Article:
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A starting guide to root ecology: Strengthening ecological concepts and standardising root classification, sampling, processing and trait measurements

Publication at Faculty of Science, Central Library of Charles University |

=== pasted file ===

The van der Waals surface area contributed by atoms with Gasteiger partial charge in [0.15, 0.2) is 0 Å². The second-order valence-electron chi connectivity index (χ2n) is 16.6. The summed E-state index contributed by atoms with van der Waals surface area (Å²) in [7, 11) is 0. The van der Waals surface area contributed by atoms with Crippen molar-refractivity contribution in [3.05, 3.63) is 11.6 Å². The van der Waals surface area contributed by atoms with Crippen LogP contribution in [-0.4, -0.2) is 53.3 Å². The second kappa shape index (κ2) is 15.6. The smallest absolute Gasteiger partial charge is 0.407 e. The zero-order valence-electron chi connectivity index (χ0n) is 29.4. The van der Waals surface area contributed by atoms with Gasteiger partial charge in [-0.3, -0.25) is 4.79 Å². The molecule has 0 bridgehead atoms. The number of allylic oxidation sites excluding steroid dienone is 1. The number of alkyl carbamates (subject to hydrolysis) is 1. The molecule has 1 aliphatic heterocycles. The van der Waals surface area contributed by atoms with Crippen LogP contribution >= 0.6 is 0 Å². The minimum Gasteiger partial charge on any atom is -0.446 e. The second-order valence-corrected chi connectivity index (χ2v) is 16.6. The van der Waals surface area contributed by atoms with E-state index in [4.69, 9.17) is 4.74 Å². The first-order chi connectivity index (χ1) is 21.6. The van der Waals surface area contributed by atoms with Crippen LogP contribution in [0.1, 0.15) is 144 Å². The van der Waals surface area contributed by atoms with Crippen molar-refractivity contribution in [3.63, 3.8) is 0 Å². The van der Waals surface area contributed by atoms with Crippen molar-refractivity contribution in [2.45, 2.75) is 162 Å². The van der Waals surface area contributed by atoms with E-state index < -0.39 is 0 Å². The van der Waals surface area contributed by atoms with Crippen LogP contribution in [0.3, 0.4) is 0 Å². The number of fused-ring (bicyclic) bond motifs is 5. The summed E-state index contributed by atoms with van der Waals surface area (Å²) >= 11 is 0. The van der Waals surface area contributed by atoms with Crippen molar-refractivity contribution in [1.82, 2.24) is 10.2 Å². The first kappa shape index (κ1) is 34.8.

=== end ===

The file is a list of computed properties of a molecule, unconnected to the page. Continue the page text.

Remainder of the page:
In the context of a recent massive increase in research on plant root functions and their impact on the environment, root ecologists currently face many important challenges to keep on generating cutting-edge, meaningful and integrated knowledge. Consideration of the below-ground components in plant and ecosystem studies has been consistently called for in recent decades, but methodology is disparate and sometimes inappropriate. This handbook, based on the collective effort of a large team of experts, will improve trait comparisons across studies and integration of information across databases by providing standardised methods and controlled vocabularies. It is meant to be used not only as starting point by students and scientists who desire working on below-ground ecosystems, but also by experts for consolidating and broadening their views on multiple aspects of root ecology. Beyond the classical compilation of measurement protocols, we have synthesised recommendations from the literature to provide key background knowledge useful for: (1) defining below-ground plant entities and giving keys for their meaningful dissection, classification and naming beyond the classical fine-root vs coarse-root approach; (2) considering the specificity of root research to produce sound laboratory and field data; (3) describing typical, but overlooked steps for studying roots (e.g. root handling, cleaning and storage); and (4) gathering metadata necessary for the interpretation of results and their reuse. Most importantly, all root traits have been introduced with some degree of ecological context that will be a foundation for understanding their ecological meaning, their typical use and uncertainties, and some methodological and conceptual perspectives for future research. Considering all of this, we urge readers not to solely extract protocol recommendations for trait measurements from this work, but to take a moment to read and reflect on the extensive information contained in this broader guide to root ecology, including sections I-VII and the many introductions to each section and root trait description. Finally, it is critical to understand that a major aim of this guide is to help break down barriers between the many subdisciplines of root ecology and ecophysiology, broaden researchers' views on the multiple aspects of root study and create favourable conditions for the inception of comprehensive experiments on the role of roots in plant and ecosystem functioning.